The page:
Some 88 eyes from 69 patients who ordered lenses in the past four years were included in this study. Eighteen patients had bilateral cataracts and 51 had unilateral cataracts.
Length of Follow-up
Our review found 42 patients with less than one year of follow-up. The average length of follow-up was 5.25 years in the patients seen for longer than one year. Of the 17 who had less than one year of follow-up, five were recent new fits on young babies. Some 12 patients who purchased one or two contact lenses were lost to follow-up and likely returned to care from the referring doctor.
The range of follow-up care was 0 to 11.5 years. The range in patient age at initial fitting was 13 days old to 5 years, 2 months old. Some 51 of the 69 patients were fit when under 1 year old.
Twelve patients had a history of superficial keratitis, corneal abrasion, corneal ulcer or conjunctivitis during the four-year study period. One of the 12 patients now wears aphakic spectacles and the other 11 have returned to contact lens wear with no subsequent complications. One case of conjunctivitis was accompanied by an upper respiratory infection and another by chicken pox. One patient has a permanent corneal scar resulting from three episodes of corneal ulcers. The vision in that eye is 6/24 (20/80) now. The corneal scar may play a role in the reduced acuity; however, the interruption in amblyopia treatment and contact lens wear may be of more significance (Table 1).
Contact Lens Power and Lens Loss over Time
The Silsoft contact lens prescriptions gradually decreased over time (Table 2). The number of Silsoft contact lenses ordered varied widely from one per year up to 14 per year (Table 3), but decreased gradually with age. The number of contact lens prescription changes, on the other hand, was only 0.84 +/- 0.8 in the first year of life, 0.77 +/- 0.5 from age 1 to 2 years and 0.76 +/- 0.6 from age 2 to 3 years old.
TABLE 2: Contact Lens Prescription (in diopters) versus Age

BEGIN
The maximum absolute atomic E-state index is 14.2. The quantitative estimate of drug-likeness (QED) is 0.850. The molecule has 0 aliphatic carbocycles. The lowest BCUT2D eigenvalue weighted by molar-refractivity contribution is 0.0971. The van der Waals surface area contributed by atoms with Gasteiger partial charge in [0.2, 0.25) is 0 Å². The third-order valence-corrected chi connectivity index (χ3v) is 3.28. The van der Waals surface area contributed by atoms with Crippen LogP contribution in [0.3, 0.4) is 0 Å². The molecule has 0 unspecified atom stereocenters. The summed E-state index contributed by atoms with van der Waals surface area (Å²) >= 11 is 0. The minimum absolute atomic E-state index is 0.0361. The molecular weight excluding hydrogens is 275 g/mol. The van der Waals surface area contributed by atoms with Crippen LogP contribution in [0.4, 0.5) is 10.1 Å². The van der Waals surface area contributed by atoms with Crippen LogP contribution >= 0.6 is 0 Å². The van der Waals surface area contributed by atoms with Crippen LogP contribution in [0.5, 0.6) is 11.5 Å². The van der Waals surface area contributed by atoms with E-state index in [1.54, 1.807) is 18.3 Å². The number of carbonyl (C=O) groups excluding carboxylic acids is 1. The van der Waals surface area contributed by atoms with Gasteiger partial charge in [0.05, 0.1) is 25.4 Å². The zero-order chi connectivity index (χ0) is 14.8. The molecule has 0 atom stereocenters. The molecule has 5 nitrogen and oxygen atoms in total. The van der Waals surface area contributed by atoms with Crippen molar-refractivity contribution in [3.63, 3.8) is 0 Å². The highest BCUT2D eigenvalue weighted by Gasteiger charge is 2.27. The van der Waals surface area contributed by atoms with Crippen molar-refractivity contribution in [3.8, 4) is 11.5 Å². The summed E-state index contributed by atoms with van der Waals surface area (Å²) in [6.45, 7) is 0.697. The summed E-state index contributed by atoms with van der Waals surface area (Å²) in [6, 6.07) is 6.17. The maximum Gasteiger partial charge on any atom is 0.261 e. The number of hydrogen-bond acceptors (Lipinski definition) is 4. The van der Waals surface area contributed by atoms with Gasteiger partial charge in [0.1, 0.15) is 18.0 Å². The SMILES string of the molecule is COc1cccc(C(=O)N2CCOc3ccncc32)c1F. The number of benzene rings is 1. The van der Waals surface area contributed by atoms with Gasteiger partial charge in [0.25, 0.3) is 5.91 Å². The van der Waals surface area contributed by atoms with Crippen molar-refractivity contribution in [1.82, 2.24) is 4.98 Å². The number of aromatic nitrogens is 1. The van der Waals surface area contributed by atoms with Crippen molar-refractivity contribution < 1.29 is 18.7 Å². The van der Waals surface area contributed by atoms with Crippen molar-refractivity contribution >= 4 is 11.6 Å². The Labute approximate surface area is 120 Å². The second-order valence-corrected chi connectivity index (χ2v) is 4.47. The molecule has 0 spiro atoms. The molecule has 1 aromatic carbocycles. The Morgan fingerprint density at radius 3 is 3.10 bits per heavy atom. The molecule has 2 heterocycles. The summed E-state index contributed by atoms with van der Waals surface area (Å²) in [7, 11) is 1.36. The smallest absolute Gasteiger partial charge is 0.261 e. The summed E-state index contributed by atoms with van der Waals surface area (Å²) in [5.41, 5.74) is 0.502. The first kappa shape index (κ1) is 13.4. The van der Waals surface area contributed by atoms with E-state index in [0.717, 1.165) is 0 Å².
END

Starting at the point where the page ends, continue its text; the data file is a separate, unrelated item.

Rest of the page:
|<3M||6M||12M||18M||2 years||3 years|
Previous studies have recommended both daily wear and extended wear schedules for aphakic patients. Neumann advocates using daily wear soft contact lenses for pediatric aphakia since his study found no serious complications with daily wear lenses. Cutler looked at both Silsoft and other extended wear soft lenses. Her study found eight of 52 patients with red eyes during the course of the study but no permanent corneal pathology. Baker's study disclosed one of 29 eyes with a corneal ulcer and a small scar. In this case the eye was red for several days before the parents removed the contact lens. Amaya followed 83 patients (141 eyes) for three years. Some 85 percent of the patients tolerated the contact lenses for the entire study period. Some 46 eyes had various complications, yet only two stopped wearing contact lenses. The wearing schedule varied from daily wear to one-week extended wear. Since these studies included both hydrogel and silicone polymer lenses worn both daily wear and extended wear, it is difficult to assess the effects of wearing schedule on the incidence of complications.
On one hand, disinfecting the lens daily may prevent bacterial growth. The Silsoft lens has only 0.02 percent water, minimizing bacterial or viral contamination. On the other hand, removing and reinserting the contact lenses may actually increase the risk of a corneal abrasion. The parents handling the lenses may try several times before they are able to insert the lens, and the lens may fall on an unsanitary surface during this process.
The previous evidence has been consistent when evaluating hydrogel extended-wear contact lenses. Glynn found an annualized incidence of ulcerative keratitis in 52 cases per 10,000 adult aphakic contact lens wearers. The risk of extended wear was seven-fold more than daily-wear aphakic lenses. Several doctors have included statements suggesting that it may be safer to avoid risks of extended wear lenses for all pediatric aphakia patients, but the evidence has substantiated this for hydrogel lenses only.
TABLE 3: Number of Prescription Changes by Age Group
|0-1 year||1-2 years||2-3 years|
Based on our study results, we plan to continue to prescribe a one-week extended wear schedule when initially fitting the pediatric Silsoft contact lens. Our findings do not indicate a high risk associated with this wearing schedule. Data from previous studies are confounded by the use of both daily wear and extended wear schedules. Based on our study we feel that the benefit to wearing the lens on an extended wear basis outweighs the risk of contact lens related complications.
To receive references via fax, call (800) 239-4684 and request document #66. (Have a fax number ready.)
Dr. Wicker practices at the W.K. Kellogg Eye Center, University of Michigan Department of Ophthalmology, a specialty practice that fits contact lenses for pediatric aphakia, keratoconus, corneal transplants and trauma.
Dr.Ventocilla taught specialty contact lens fitting for five years while on faculty with the University of Michigan, Department of Ophthalmology. He is currently in private practice in Tallahassee, Florida where he specializes in difficult-to-fit contact lens cases.